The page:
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Triple Zero Leprosy strategy

Our strategy Priorities

Towards Zero Leprosy Transmission
Towards Zero Leprosy Disability
Towards Zero Leprosy Discrimination

Zero Leprosy Transmission

By 2035 we want to see zero transmission of leprosy; we will do everything we can so that by 2035, children can be born without being at risk of leprosy because it is no longer being transmitted.

Around 200,000 people have been diagnosed with leprosy every year since the latter part of the 20th century and the introduction of Multi-Drug Therapy (MDT) treatment. The introduction of MDT saw a big drop in the number of new cases of leprosy diagnosed each year, but that drop in numbers has levelled out due to limited government ownership and declining leprosy expertise.

We're determined to bring the number of new cases down so that it reaches zero by 2035.

There are 704 leprosy endemic districts in the countries where The Leprosy Mission works. To interrupt transmission, it is vital that we target these endemic districts and adopt an approach that combines multiple tactics. This requires us to work in partnership to conduct active case finding, contact tracing, targeted community awareness-raising, and more. Government ownership to detect and provide treatment is also required to ensure the breadth of reach needed; we, therefore, provide our technical support and identify ways to promote health system integration where possible.

We have a leading role to play in tackling the decline of leprosy expertise and will identify ways to do this, including utilising new technology options for supporting primary and secondary healthcare workers. TLM also has a strong record in leprosy research. We will utilise our field presence to develop, investigate and trial research innovations related to understanding and reducing transmission, early diagnosis, monitoring relapse and anti-microbial resistance.

Towards Zero Leprosy Disability

Disability is not an inevitable consequence of leprosy, but people continue to be affected by it. In fact, leprosy is the world's leading cause of preventable disability. Limited government ownership of leprosy care, complications management, and prevention of disability services is compounded by declining leprosy expertise. This means that people are not getting the support they need in order to prevent and care for leprosy-related disabilities.

We know that, in recent years rehabilitation has been neglected within the leprosy sector and there has always been inadequate attention to inner wellbeing issues. This has to change.

One of The Leprosy Mission's strengths is our experience in providing disability-related services (both in hospitals and in the community) and in supporting community-based rehabilitation and home-based self-care. We support governments and other health partners in ensuring that neuritis and reactions are detected early and managed properly and that people affected by leprosy have access to services for leprosy complications (such as ulcer care, eye care, and reconstructive surgery). We work at the community level to promote models of self-care that empower people to manage their impairments.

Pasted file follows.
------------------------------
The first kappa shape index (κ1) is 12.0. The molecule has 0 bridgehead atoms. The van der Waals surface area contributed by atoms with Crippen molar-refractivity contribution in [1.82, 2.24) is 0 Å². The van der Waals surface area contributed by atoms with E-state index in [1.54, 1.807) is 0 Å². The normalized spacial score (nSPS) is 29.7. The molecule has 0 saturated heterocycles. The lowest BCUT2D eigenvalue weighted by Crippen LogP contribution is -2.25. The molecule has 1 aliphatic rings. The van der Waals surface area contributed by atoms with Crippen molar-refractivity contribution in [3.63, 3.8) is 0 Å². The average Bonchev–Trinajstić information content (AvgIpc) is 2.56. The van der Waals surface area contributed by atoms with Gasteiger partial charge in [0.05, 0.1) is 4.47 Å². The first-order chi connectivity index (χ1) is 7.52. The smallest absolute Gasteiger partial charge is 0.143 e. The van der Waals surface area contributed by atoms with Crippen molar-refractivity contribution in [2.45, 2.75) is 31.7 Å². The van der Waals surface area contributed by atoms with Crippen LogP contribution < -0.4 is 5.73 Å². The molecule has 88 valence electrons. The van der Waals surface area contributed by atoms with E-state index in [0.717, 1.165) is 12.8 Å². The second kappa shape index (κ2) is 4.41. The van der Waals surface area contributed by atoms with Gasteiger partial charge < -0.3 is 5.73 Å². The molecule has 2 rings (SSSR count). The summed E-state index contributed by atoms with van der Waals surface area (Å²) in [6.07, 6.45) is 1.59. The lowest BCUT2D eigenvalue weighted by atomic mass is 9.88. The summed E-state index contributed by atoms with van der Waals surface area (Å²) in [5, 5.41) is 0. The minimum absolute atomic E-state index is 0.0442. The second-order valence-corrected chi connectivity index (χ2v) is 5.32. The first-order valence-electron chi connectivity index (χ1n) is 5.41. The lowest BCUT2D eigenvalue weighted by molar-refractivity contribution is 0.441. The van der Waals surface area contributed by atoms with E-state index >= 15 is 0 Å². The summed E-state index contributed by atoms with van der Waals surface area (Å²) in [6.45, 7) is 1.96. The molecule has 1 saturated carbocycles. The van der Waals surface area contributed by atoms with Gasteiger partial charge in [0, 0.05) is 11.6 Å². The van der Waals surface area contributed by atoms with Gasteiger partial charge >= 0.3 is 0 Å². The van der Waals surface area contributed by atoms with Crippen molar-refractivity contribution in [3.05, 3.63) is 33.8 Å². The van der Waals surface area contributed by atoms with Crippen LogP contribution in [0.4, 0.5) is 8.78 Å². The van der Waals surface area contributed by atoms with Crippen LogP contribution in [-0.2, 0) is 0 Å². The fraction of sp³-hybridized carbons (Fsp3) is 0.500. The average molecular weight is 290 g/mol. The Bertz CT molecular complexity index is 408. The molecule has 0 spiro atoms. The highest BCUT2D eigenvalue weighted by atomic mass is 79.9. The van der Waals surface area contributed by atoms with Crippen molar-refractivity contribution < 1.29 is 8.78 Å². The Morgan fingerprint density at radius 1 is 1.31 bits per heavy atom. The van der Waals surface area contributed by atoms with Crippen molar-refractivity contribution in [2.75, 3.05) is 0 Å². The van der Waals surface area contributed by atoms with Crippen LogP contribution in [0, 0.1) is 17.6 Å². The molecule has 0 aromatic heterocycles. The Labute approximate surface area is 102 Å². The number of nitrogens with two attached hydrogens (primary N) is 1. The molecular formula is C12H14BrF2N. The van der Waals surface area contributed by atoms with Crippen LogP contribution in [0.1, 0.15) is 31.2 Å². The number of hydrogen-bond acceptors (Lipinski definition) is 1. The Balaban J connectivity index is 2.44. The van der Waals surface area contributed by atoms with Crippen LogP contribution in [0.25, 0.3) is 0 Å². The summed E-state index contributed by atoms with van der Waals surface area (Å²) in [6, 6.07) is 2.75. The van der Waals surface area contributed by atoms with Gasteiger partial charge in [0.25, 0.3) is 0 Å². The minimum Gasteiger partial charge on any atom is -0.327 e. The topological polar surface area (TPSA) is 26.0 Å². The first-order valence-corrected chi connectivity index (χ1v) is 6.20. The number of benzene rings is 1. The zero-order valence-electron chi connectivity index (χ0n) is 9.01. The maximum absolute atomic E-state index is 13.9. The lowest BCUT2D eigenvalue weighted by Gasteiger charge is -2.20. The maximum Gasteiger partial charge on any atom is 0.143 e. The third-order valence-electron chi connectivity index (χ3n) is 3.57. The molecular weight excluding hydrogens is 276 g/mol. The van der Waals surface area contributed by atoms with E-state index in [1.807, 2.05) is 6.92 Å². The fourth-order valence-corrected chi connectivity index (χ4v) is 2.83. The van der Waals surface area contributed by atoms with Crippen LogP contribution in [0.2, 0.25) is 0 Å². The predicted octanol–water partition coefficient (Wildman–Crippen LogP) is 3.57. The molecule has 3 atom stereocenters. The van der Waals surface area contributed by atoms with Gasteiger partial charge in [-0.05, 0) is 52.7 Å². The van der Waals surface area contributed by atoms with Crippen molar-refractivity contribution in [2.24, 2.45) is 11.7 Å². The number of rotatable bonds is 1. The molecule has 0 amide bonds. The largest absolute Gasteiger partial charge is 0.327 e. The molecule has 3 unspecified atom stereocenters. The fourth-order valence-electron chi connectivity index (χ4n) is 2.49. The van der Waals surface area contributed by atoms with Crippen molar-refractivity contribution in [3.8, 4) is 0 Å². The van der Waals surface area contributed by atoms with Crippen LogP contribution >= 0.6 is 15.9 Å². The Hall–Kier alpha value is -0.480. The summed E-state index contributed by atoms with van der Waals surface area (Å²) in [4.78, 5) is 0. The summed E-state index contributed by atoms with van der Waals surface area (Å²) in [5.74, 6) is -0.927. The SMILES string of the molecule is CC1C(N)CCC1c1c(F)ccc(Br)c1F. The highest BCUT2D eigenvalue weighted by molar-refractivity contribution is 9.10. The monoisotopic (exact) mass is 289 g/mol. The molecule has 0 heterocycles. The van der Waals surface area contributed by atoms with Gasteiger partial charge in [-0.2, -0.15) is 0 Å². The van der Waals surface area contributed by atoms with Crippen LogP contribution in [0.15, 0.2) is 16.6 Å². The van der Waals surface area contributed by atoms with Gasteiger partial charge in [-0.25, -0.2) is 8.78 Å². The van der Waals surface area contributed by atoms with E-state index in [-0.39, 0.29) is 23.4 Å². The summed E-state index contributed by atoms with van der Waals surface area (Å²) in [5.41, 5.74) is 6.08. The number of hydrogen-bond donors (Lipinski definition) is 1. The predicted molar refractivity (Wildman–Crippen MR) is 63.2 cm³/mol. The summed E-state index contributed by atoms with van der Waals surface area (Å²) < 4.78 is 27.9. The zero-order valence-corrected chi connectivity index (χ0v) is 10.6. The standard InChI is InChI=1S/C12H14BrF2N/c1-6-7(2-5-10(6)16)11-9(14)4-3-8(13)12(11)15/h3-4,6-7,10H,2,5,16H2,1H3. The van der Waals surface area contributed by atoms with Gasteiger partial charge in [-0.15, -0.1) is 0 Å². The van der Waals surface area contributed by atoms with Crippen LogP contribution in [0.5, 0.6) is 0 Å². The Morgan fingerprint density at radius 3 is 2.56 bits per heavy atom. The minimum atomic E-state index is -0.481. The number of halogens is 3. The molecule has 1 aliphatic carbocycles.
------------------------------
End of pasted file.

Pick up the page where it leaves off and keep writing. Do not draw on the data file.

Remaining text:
Mental illness, especially depression, is among the leading cause of ill health and disability worldwide. For people affected by leprosy, the probability and impact of facing a mental health problem is high, which is why we are determined to increase our ability to know what to look for, how to support, and where to refer them for professional help.

Towards Zero Discrimination

There are 38 countries that still have legislation that discriminates against people affected by leprosy. People affected by leprosy are still routinely overlooked, ignored, or prevented from participation in public, social, economic, and cultural life. They also too often feel shame and isolate themselves due to self-stigma.

This discrimination is founded on incorrect and outdated beliefs about leprosy which foster fear in communities. We have a responsibility to educate communities, so they have the truth about leprosy. We have seen time and again that this education can transform perceptions of the disease and allow persons affected by leprosy to access their human rights.

It is an injustice that people affected by leprosy are so unnecessarily excluded from society. Our work on inclusion is based on the following rights for people affected by leprosy:

  • The right to have an identity
  • The right to be heard
  • The right to dignity
  • The right to a sustainable livelihood
  • The right to essential education and health services
  • The right to participate in political life.

These are grounded in our commitment to the Universal Declaration of Human Rights and we will strive for these to be a reality. We will support people affected by leprosy to challenge injustice and self-advocate for their rights and entitlements. Together we will target discriminatory laws and official practice, while encouraging nation-states to uphold the relevant international treaties, especially the UN Convention on the Rights of Persons with Disabilities, as well as the UN's Principles and Guidelines for the Elimination of Discrimination against Persons Affected by Leprosy and Their Family Members.

We know from what people affected by leprosy tell us that when they can bring resources into the household economy, their standing in the family and wider community increases, and their voice begins to be heard. We will promote opportunities to earn a sustainable living and we will work with communities to address the barriers that prevent this from happening.